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I have been looking at the size of the book and deciding that way.  The short stories and shorter novels I put $.99 on.  Then the longer novels, I raise to at least $2.99.

It seems like a lot of authors put $.99 on most of their books, thinking that the lower price would make it sell better. I don't have enough experience to know if this is true.

So how do you decide on the price for your book?
 

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It was an arbitrary decision,loosely based on file size comparison with other uploads. :)
 
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This is how I work.  Please note that I actually run a micropress with recurring expenses, and therefore can’t wait around for a year for a product to make money.  I use the three month turnaround time because that is essentially what I need to do in order to pay for the next project.  This all assumes you are publishing to actually make money and not just as a hobby.

1. Calculate the actual expenses for the product (editing, art, ISBN, etc)
2. Add 15% margin to cover indirect costs associated with business (website, brand building, promotions, etc)
3. Look at the industry norms and determine which price point will recover my expenses in a three month period
4. Take into consideration how you intend to market the book

So let’s say you spent $500 in direct expenses (editing, proofreading, cover art, formatting, etc).  If you add a 15% margin, your total expenses becomes $575.

The industry norms for genre work range from .99 to around $7.99.  Assuming you are only selling through Amazon, that means at $2.99 or above you get 70%, below that you get 25%.

At $7.99, you need to sell 103 copies in three months to reclaim your expenses
At $6.99, you need to sell 118 copies
At $5.99, you need to sell 138 copies
At $4.99, you need to sell 165 copies
At $3.99, you need to sell 210 copies
At $2.99, you need to sell 274 copies
At 1.99, you need to sell 821 copies
At .99, you need to sell 1,643 copies

Now the next part is to determine how you intend to market.  If your primary market is going to be spamming KB, for example, then that is going to force you to look at lower prices because the particular marketplace at KB leans towards the lower end of the spectrum.  If your primary market is people accustomed to paying $40 for hardcovers who just now discovered digital books, you would swing toward the higher end of the spectrum because even at $7.99 you are still cheaper than mainstream authors with digital books priced at $10 or more.  Or, if you already have a strong build in marketplace from some other endeavor; you might hit a price somewhere in between.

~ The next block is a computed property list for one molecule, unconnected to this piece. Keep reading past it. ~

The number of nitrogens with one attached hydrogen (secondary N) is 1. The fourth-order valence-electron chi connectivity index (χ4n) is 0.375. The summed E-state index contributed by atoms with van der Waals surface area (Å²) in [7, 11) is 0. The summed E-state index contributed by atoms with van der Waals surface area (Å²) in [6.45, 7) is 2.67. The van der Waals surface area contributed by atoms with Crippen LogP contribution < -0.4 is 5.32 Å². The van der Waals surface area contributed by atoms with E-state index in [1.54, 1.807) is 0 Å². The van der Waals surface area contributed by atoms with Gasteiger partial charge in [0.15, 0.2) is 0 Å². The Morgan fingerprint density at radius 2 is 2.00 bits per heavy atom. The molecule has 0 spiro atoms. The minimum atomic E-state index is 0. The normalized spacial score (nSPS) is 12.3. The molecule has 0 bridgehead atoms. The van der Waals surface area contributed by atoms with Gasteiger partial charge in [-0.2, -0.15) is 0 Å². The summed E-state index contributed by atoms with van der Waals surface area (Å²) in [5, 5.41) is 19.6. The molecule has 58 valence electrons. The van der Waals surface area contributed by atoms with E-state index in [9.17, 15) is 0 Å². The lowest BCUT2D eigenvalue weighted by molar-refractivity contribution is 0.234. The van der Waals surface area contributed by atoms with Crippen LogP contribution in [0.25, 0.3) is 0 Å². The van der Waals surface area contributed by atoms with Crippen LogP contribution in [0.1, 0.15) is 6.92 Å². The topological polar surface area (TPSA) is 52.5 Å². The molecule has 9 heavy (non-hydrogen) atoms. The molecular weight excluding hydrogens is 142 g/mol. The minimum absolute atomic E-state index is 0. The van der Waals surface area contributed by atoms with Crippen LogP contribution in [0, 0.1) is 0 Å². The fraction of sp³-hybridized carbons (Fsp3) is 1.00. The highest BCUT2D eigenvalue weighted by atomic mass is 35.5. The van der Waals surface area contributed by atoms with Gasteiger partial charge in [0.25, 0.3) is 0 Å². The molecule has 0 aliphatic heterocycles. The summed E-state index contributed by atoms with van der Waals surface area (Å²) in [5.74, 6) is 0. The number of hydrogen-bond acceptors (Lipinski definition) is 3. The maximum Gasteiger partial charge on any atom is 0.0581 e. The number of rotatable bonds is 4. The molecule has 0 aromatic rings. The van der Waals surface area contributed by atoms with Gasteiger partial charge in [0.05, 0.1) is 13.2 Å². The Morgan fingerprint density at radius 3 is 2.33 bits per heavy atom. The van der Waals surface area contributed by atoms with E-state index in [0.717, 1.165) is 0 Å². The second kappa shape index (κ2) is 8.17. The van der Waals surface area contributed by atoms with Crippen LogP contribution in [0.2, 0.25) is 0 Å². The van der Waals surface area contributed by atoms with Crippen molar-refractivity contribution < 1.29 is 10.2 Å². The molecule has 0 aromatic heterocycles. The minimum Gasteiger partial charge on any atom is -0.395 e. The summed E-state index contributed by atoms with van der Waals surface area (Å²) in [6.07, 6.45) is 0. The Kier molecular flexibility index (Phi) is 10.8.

So you pick the price point that most closely matches the expectations of the group you intend to target that also recovers your expenses in a three month period. 

If you are planning on releasing a second book in the next two or three months, you may consider using the first book as a loss leader (i.e. deliberately selling it at a lower price) in order to build a follow-up audience. 

For example, let’s assume you would assume you can sell 300 copies in three months, so you would normally select the $2.99 price.  But, you know you have a second book almost ready and will be releasing it in three months.  You also figure that book should sell about 300 copies as well.  (For a total of $1,256 over six months)

In order to build an audience, you decide to sell the first book at 99 cents.  You sell the initial 300 you expected, but also pick up an additional 600 readers who are attracted to the 99 cent price.  If half of those new readers buy your second book at $2.99, you increase you overall profits ($1,569 over six months)  You take a loss on the first book in order to increase profits on the second.